Bonniwell pushes back against suggestions that ending open primaries will disenfranchise Republican voters. He rejects the notion that traditional caucuses, typically dominated by party insiders and activists, will be the alternate method to choose GOP nominees. He maintains that the party can set up any sort of system it might prefer, pointing to Virginia’s system of electing nominees via an “unassembled convention.”

Even Kristi Burton Brown, chair of the Colorado Republican Party and a grassroots activist in her teens, has drawn anti-estblishment challenges from Bonniwell.

“The establishment says, ‘Oh, we’ll just do it through caucuses.’ No, we’ll do it through the system we want. They constantly set up straw men. Kristi Burton Brown said she sent out one [memorandum] to all central committee members, saying it [the state party] is neutral, and then gave out this … wrong information, saying, ‘Okay, you’re going to disenfranchise all other Republicans other than caucus goers.’ Wrong! We can set up any system we want, just like Virginia.”

Besides celebrating the alleged success of his lobbying tour across Colorado, Bonniwell also hailed the recently announced support and endorsement of Tom Tancredo to the cause. A controversial politician throughout his long career, Tancredo’s support for the opt-out brings conservative and extremist bonafides to the effort.

“This is a battle for the soul of the Republican Party,” said Bonniwell. “And I’m really happy to announce [that as of] yesterday, Tom Tancredo has joined the battle. He’s decided he’s throwing all his weight for the opt out. And we’ve already got Dave Williams. We’ve already got Ron Hanks. We’ve already got a whole — really — a group of incredible Republicans coming in. And that means that the Republocrats will now come after us even stronger. But what we’re trying to have is, September 18th, we’re trying to get all the people to come in from the hinterlands to Denver … [to] stand up for the principles that people like Donald Trump espouse, and really change this state.”

Tancredo has held many appointed and elected offices, and he ran a dark horse campaign for the presidency of the United States in 2008. He has been labeled a nativist with white supremacist affiliations, sometimes compared to his friend and former Congressional colleague, Rep. Steve King (R-IA), who was censured by House leadership for making racist and xenophobic statements.

As a regional representative to the Department of Education under President Ronald Reagan, Tancredo advocated for abolishing that same department entirely from the federal government. In Congress, he was an uncooperative thorn in the side of Republican leadership.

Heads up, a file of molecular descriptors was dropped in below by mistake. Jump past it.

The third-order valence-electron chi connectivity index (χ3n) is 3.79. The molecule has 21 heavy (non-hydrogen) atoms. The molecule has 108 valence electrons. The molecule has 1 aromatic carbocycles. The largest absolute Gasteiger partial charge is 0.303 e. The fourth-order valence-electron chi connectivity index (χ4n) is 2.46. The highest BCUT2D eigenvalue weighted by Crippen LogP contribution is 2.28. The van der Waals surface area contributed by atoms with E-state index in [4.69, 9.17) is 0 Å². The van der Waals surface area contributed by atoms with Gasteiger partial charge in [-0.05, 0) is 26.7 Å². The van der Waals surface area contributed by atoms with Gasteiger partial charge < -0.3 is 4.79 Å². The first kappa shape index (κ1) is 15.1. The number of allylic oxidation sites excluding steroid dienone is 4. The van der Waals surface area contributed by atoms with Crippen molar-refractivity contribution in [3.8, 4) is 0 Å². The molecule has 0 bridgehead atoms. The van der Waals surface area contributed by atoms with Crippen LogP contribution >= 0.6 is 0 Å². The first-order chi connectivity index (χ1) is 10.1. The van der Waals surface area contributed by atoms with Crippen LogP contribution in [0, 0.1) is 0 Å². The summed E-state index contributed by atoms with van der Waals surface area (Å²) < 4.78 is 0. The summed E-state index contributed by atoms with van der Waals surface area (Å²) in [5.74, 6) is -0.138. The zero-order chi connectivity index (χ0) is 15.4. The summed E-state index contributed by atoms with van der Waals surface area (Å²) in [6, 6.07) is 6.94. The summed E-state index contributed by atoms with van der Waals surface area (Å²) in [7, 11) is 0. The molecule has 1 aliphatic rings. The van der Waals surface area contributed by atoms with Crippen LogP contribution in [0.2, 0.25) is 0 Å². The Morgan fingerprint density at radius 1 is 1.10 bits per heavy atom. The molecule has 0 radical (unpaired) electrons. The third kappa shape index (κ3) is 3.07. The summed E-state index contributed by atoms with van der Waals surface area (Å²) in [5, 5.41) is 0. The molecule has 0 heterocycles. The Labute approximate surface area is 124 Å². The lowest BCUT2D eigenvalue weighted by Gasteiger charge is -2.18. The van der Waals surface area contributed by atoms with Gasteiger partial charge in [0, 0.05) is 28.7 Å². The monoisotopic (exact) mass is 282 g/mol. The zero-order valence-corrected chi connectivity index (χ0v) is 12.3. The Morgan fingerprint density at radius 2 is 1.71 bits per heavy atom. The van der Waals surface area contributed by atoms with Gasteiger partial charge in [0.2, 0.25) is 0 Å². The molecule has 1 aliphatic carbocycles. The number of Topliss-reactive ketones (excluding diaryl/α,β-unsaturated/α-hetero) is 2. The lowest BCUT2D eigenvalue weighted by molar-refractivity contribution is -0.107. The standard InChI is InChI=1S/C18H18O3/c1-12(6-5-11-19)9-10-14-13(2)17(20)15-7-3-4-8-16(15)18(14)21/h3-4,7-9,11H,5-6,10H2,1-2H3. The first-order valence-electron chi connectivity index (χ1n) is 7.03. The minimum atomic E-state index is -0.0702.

In his 2010 grassroots campaign for Colorado governor as the American Constitution Party nominee, Tancredo simultaneously contributed to Republicans losing both that race and a U.S. Senate race, as well as contributing to the Colorado GOP nearly losing its status and federal funding as a major political party in the state.

As a Republican candidate for Colorado Governor in 2014, Tancredo was forced from the primary race when an establishment GOP group — the Republican Governor’s Association, chaired by former New Jersey governor Chris Christie — bankrolled a vicious ad campaign against him, presumably to open a lane for a more moderate Republican candidate. That eventual GOP nominee, Bob Beauprez, went on to lose to Democrat John Hickenlooper in the general election.

Beauprez is seen as an icon of establishment Republicans in Colorado, and he’s a regular punching bag for grassroots pundits.

Tancredo later established a PAC to hinder Christie’s 2016 presidential bid, and called for Christie to publicly admit his sneaky, underhanded role in undermining Tancredo’s grassroots campaign for governor.

Caldara, Nicolais, Bonniwell, and Corporon all agree that the grassroots faction of Colorado’s Republican Party, or “the crazies” as Corporon referred to them on Saturday’s show, hold the lion’s share of power in the party.

Corporon elaborated: “When I was elected Republican National Committeeman with more votes than the next two establishment candidates, Bill Cadman and Eli Bremmer, … that’s the Republican Central Committee. That’s those delegates voting. And so we know that the people who actually take the time to donate their time to the Republican Party and be a part of this structure are the conservatives that want to see a fighting Republican Party. And all we get in return is, ‘Yeah, but soccer moms,’ [and,] ‘yeah, but messaging.’

Bonniwell responded by saying, “Let me tell you, those soccer moms are outraged by the critical race theory, by the shoving transgenderism down their kids’ throats, and anything else. Those soccer moms are not kind of going, ‘Oh, I love those Democrats! They’re just so great!’ No, they’re outraged. We just have to get away from the donors’ class and the consultants and [we have to] fight for the average Republican in Colorado.”

Listen to Bonniwell’s entire Saturday appearance on KNUS July 31 using the media player below: